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Danse Macabre

"...megpróbálok ráijeszteni az olvasómra. De ha ez nem megy, akkor megpróbálom rettegésbe taszítani; és ha úgy látom, nem jön össze, akkor jöhet a gyomorforgatás. Nem vagyok finnyás." King 1981-ben, szerkesztője tanácsára állt neki, hogy egy könyvben foglalja össze, mit gondol választott műfajáról, a horrorról és annak megjelenési formáiról. Ekkoriban egyetemen is tartott kurzust a műfajról, adott volt hát a lehetőség, hogy jegyzeteit és tanítványaival való vitáit is felhasználva alapvető könyvet írjon. A tíz fejezetben kitér minden, általa fontosnak tartott témára és műre, főleg azokra, amelyek 1950 és 1980 között születtek, de azért visszatekint a tizenkilencedik századra is. A vizsgálódást a mítoszok tavával kezdi, ahonnan minden meghatározó mű merít - és amihez hozzá is ad. Komolyan elemez néhány fontos, régi horrorregényt, és párat a hetvenes évtized javából. Megtudhatjuk, milyen formákat ölthet a vámpír, a farkasember és a megnevezhetetlen lény könyvben, filmvásznon és a tévé képernyőjén. Olvashatunk régi rádióműsorokról és képregényekről. Bosszantó önéletrajzi kitérőjében még a családjáról és gyermekkora helyszíneiről is megemlékezik. King kézen fogja Hűséges Olvasóját, és végigtáncol vele kedvenc műfaján. És hiába jelenti ki előre, hogy bocsánatot kér, ha rá találna lépni a lábunkra, ezt természetesen sohasem teszi meg. Lelkesen, sok tudással és jó humorral forgat meg minket a bálterem néha kihunyó csillárja alatt. A kötetről ajánló olvasható: www.ekultura.hu

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actions and dialogue, as this will help to create a stronger personal connection between player and
character.
The game consists of two kinds of scenes: Life Scenex and Death Scenes. Gameplay alternates between
these scenes types, from Life Scene to Death Scene and back to Life Scene. There are two exceptions to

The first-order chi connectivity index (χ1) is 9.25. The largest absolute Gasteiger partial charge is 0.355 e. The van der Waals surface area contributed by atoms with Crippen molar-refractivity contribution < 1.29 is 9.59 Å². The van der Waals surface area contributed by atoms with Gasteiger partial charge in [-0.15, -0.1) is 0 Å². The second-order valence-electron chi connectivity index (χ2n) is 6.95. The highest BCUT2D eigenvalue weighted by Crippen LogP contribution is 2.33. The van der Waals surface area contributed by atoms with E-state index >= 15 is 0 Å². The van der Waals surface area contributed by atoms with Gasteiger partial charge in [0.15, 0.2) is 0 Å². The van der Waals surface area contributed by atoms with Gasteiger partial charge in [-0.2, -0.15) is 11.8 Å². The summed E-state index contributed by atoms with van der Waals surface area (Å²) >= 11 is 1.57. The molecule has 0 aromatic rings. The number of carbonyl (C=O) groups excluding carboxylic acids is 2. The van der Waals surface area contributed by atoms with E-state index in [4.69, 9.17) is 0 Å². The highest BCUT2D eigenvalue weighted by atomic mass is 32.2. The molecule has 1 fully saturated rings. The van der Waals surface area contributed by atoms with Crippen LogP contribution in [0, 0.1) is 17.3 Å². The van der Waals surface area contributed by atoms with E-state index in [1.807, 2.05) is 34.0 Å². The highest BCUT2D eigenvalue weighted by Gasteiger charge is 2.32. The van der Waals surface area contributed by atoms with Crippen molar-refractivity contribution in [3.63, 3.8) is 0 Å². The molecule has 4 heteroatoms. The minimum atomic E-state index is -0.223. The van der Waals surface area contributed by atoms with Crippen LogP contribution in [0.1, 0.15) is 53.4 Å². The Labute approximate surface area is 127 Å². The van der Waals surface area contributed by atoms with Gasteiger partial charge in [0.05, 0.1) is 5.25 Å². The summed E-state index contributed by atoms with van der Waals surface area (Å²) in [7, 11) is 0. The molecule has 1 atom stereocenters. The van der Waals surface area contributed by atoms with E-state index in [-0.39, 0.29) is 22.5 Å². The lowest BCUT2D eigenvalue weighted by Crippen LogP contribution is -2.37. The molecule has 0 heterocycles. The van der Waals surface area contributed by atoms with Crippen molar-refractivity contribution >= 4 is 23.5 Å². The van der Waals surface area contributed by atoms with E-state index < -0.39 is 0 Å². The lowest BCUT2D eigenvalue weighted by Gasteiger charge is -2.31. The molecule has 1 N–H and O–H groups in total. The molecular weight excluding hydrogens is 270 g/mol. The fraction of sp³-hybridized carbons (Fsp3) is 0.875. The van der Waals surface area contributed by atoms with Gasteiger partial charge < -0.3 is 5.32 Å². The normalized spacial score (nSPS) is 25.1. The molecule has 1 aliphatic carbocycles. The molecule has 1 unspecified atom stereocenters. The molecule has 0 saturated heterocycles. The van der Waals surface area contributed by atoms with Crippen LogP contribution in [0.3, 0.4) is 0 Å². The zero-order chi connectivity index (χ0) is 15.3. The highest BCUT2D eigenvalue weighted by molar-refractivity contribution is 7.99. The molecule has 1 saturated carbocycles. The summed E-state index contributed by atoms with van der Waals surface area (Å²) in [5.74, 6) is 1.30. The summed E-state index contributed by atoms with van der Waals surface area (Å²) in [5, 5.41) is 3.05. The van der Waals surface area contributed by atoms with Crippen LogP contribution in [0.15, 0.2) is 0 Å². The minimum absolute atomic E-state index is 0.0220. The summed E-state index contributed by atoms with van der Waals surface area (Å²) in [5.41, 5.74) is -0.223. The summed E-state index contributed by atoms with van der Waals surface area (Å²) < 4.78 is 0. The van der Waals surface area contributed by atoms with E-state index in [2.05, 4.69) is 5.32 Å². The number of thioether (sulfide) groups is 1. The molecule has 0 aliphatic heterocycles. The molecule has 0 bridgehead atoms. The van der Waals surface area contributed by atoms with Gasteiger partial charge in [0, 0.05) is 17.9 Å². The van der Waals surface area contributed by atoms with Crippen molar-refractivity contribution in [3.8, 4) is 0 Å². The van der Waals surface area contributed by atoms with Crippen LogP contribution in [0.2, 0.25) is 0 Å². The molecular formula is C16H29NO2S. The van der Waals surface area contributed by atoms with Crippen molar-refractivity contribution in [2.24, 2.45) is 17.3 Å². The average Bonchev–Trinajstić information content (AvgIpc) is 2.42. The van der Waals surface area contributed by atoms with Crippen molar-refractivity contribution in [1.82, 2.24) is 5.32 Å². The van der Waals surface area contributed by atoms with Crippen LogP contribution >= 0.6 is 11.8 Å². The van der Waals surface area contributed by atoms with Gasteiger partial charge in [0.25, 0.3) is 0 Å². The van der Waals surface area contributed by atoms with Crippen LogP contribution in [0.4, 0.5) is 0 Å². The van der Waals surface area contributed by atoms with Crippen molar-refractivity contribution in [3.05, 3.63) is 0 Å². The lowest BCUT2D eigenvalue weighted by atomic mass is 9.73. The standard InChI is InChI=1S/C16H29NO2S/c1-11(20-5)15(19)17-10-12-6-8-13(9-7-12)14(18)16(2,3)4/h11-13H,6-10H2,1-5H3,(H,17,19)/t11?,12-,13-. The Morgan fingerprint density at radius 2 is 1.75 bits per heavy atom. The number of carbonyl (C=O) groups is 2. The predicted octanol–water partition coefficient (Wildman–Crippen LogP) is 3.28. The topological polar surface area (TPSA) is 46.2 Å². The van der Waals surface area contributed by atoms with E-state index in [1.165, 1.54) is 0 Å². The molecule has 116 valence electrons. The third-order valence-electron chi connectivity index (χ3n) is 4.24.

this pattern: the first two scenes, which are both Life Scenes, and the final two scenes of the game, both
of which are Death Scenes.

Life Scenes
Each Life Scene begins with one player turning on the music. When the music begins, each player picks
up their envelope and stands. They begin to nairate and act as their character, keeping in mind their
rank and temptation and the character concept that they developed. Players are encouraged to walk,
pace or otherwise move around the room while in character, moving closer to other players as they
interact with their characters and moving away as their character's attention is drawn elsewhere,
carrying their envelopes with them as they move.
Framing the Scenes
The first Life Scene should be a fairly mundane depiction of life in the chosen setting. Characters
should go about their daily routines, engage each other in casual conversation, and pursue their
personal agendas with little apparent consciousness of their mortality. Their temptation and its impact
on their behavior should be noticeable, but not overwhelming.
For example, if the setting were a medieval village during a plague outbreak, the first scene might be a
harvest fair, where both royalty and peasants have gathered to celebrate a successful crop, with only
vague rumors circulating about the disease. Maybe someone has heard about a sickness that has
infected men and women in a distant city, but it's only a rumor, and, after all, there is so much sin and
depravity in the new cities and, well, they've pretty much invited judgment. Meanwhile, the players
spend their time festively, singing, bragging, drinking, talking about how hard they worked this season.
Each following Life Scene should grow progressively darker, with life's frailty becoming more obvious
and death's ubiguity becoming more undeniable. The characters should be more aware of their morality
and their struggle with their temptation should become more overt. Play remains the same mix of
acting, dialogue and narrative, but the content becomes more oppressive and the characters' moods